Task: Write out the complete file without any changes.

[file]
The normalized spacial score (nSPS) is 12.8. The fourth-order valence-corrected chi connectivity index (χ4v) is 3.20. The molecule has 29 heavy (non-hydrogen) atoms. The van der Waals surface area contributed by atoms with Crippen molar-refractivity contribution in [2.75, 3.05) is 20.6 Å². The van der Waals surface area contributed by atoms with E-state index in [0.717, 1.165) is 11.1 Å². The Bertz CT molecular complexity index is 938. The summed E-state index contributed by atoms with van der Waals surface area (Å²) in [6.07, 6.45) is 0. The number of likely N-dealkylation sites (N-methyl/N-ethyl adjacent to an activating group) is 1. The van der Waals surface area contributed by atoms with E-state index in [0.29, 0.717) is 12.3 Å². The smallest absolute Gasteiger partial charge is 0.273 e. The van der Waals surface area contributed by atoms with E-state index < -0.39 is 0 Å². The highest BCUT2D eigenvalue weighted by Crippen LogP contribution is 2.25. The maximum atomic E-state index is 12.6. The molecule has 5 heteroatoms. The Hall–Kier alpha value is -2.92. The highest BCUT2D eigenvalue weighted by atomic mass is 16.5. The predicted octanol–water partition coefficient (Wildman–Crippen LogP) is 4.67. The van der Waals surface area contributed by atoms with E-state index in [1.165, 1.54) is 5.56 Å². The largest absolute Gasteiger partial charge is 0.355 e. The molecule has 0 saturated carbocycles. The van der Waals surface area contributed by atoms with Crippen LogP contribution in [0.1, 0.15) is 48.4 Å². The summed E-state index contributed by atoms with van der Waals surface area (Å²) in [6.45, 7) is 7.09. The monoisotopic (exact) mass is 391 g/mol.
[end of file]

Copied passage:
The normalized spacial score (nSPS) is 12.8. The fourth-order valence-corrected chi connectivity index (χ4v) is 3.20. The molecule has 29 heavy (non-hydrogen) atoms. The van der Waals surface area contributed by atoms with Crippen molar-refractivity contribution in [2.75, 3.05) is 20.6 Å². The van der Waals surface area contributed by atoms with E-state index in [0.717, 1.165) is 11.1 Å². The Bertz CT molecular complexity index is 938. The summed E-state index contributed by atoms with van der Waals surface area (Å²) in [6.07, 6.45) is 0. The number of likely N-dealkylation sites (N-methyl/N-ethyl adjacent to an activating group) is 1. The van der Waals surface area contributed by atoms with E-state index in [0.29, 0.717) is 12.3 Å². The smallest absolute Gasteiger partial charge is 0.273 e. The van der Waals surface area contributed by atoms with E-state index < -0.39 is 0 Å². The highest BCUT2D eigenvalue weighted by Crippen LogP contribution is 2.25. The maximum atomic E-state index is 12.6. The molecule has 5 heteroatoms. The Hall–Kier alpha value is -2.92. The highest BCUT2D eigenvalue weighted by atomic mass is 16.5. The predicted octanol–water partition coefficient (Wildman–Crippen LogP) is 4.67. The van der Waals surface area contributed by atoms with E-state index in [1.165, 1.54) is 5.56 Å². The largest absolute Gasteiger partial charge is 0.355 e. The molecule has 0 saturated carbocycles. The van der Waals surface area contributed by atoms with Crippen LogP contribution in [0.1, 0.15) is 48.4 Å². The summed E-state index contributed by atoms with van der Waals surface area (Å²) in [6.45, 7) is 7.09. The monoisotopic (exact) mass is 391 g/mol.